TU Wien and Dynamic Perspective have developed an electronically controlled camera suspension system for capturing razor-sharp video footage in extreme situations.
Up until now, the thought of capturing steady video footage from a roller coaster would have seemed virtually inconceivable. However, TU Wien and Dynamic Perspective have now succeeded in developing a camera suspension system that can master this challenge with ease.
New camera stabilisation offers top-quality HD-video footage for TV and film even when flying dynamically.
Featuring five rotational axes and sophisticated control technology, the camera gimbal can compensate for shaking movements with such precision that top-quality film footage can now even be obtained from remote-controlled aircrafts. This opens up brand new perspectives for live sport broadcasts.
Clever not clunky
"The easiest way to overcome shaking problems is to make the camera system as heavy as possible," explains Alexander Schirrer from the Institute of Mechanics and Mechatronics at TU Wien. A heavy camera has so much inertia that minor vibrations have no impact.
However, if the camera has to be mounted on an aircraft, the weight has to be kept to an absolute minimum. Including the camera, the newly developed system weighs just under twenty kilos in total – the kind of load that is perfectly manageable for a small aircraft to carry. Other camera systems can be up to one hundred kilos in weight.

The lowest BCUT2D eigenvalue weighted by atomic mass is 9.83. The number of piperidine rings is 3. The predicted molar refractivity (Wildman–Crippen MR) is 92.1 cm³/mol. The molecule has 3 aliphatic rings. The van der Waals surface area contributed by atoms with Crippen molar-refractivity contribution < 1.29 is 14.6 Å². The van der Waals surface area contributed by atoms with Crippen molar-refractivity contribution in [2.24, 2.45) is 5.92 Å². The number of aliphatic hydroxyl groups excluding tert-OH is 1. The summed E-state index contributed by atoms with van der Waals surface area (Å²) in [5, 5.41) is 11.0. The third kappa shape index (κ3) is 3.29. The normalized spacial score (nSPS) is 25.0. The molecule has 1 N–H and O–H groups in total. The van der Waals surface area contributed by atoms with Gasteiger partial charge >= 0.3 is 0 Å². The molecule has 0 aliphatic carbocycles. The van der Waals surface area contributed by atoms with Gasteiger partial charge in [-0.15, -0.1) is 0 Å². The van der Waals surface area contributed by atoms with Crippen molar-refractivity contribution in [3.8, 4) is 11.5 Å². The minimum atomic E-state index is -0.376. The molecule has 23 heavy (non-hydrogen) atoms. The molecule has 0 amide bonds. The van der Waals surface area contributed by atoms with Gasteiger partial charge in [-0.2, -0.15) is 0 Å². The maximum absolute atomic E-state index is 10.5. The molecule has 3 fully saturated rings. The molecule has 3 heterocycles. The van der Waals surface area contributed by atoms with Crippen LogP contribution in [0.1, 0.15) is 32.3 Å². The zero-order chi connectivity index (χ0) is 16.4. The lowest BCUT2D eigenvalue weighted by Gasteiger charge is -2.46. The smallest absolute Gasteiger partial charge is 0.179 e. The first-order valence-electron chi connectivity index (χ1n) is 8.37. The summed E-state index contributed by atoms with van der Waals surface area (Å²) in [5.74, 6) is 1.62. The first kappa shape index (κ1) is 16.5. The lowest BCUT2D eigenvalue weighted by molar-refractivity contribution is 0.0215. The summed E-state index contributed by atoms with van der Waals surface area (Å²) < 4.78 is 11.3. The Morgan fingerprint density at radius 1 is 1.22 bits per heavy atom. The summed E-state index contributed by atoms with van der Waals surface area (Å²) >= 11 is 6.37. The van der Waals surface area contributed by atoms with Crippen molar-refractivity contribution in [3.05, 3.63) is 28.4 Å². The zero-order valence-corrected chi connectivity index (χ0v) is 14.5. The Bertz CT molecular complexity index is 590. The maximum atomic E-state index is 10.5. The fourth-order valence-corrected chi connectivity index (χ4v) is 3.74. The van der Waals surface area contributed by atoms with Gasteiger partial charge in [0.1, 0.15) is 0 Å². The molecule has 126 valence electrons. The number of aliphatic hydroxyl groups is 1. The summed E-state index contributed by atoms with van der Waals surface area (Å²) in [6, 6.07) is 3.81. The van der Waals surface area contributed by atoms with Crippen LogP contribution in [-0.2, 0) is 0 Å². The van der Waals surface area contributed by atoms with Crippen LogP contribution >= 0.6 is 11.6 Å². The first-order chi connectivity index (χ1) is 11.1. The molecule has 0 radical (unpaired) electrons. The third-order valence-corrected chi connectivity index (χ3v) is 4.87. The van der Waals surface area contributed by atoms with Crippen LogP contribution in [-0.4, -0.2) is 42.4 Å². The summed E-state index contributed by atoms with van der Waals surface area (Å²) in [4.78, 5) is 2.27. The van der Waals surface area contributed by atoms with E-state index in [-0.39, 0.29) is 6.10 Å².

TU Wien and Dynamic Perspective spent two years working on an innovative high-performance control system to enable active camera stabilisation. The result was a special type of cardan suspension called a 'gimbal'. You actually only need three rotational axes to rotate a camera in space in any direction you like. However, two extra axes were added so that particularly fine corrections could be made very quickly.
Thousands of measurements per second
It is not just the mechanical suspension that is crucial; in fact, it is the control system that plays a leading role: sensors measure the position of the camera several thousand times a second and the programmed control algorithms must then calculate exactly the right corrective movements in a matter of several hundred microseconds so that they can be performed subsequently by the electromechanical actuators.